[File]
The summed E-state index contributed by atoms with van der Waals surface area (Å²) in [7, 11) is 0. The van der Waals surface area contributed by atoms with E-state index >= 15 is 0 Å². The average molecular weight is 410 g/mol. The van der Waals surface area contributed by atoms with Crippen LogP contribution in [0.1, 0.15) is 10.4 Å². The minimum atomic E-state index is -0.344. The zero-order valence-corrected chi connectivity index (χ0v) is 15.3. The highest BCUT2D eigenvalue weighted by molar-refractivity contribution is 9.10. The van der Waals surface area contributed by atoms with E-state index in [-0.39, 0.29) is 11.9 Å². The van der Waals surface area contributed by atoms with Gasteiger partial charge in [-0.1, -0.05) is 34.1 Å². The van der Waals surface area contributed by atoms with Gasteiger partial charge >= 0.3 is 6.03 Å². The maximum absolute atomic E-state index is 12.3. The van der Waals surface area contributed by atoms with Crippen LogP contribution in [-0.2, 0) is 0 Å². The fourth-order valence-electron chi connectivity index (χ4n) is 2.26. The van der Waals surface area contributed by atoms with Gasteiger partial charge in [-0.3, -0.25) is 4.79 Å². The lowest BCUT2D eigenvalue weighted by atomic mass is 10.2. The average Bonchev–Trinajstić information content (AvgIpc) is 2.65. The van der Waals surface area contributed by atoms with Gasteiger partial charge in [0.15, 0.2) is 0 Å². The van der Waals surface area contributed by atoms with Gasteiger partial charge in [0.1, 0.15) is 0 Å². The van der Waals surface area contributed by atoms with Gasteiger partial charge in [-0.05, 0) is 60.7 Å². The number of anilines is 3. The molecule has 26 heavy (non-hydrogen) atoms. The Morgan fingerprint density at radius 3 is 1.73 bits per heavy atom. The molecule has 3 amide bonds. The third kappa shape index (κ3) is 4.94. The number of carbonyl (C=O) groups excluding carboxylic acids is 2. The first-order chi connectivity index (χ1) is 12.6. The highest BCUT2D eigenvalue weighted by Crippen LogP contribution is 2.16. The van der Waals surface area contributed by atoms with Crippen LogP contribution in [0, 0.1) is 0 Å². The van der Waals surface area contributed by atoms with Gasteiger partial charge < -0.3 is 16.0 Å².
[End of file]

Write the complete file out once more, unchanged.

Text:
The summed E-state index contributed by atoms with van der Waals surface area (Å²) in [7, 11) is 0. The van der Waals surface area contributed by atoms with E-state index >= 15 is 0 Å². The average molecular weight is 410 g/mol. The van der Waals surface area contributed by atoms with Crippen LogP contribution in [0.1, 0.15) is 10.4 Å². The minimum atomic E-state index is -0.344. The zero-order valence-corrected chi connectivity index (χ0v) is 15.3. The highest BCUT2D eigenvalue weighted by molar-refractivity contribution is 9.10. The van der Waals surface area contributed by atoms with E-state index in [-0.39, 0.29) is 11.9 Å². The van der Waals surface area contributed by atoms with Gasteiger partial charge in [-0.1, -0.05) is 34.1 Å². The van der Waals surface area contributed by atoms with Gasteiger partial charge >= 0.3 is 6.03 Å². The maximum absolute atomic E-state index is 12.3. The van der Waals surface area contributed by atoms with Crippen LogP contribution in [-0.2, 0) is 0 Å². The fourth-order valence-electron chi connectivity index (χ4n) is 2.26. The van der Waals surface area contributed by atoms with Gasteiger partial charge in [-0.3, -0.25) is 4.79 Å². The lowest BCUT2D eigenvalue weighted by atomic mass is 10.2. The average Bonchev–Trinajstić information content (AvgIpc) is 2.65. The van der Waals surface area contributed by atoms with Gasteiger partial charge in [0.15, 0.2) is 0 Å². The van der Waals surface area contributed by atoms with Gasteiger partial charge in [0.1, 0.15) is 0 Å². The van der Waals surface area contributed by atoms with Gasteiger partial charge in [-0.05, 0) is 60.7 Å². The number of anilines is 3. The molecule has 26 heavy (non-hydrogen) atoms. The Morgan fingerprint density at radius 3 is 1.73 bits per heavy atom. The molecule has 3 amide bonds. The third kappa shape index (κ3) is 4.94. The number of carbonyl (C=O) groups excluding carboxylic acids is 2. The first-order chi connectivity index (χ1) is 12.6. The highest BCUT2D eigenvalue weighted by Crippen LogP contribution is 2.16. The van der Waals surface area contributed by atoms with Crippen LogP contribution in [0, 0.1) is 0 Å². The van der Waals surface area contributed by atoms with Gasteiger partial charge < -0.3 is 16.0 Å².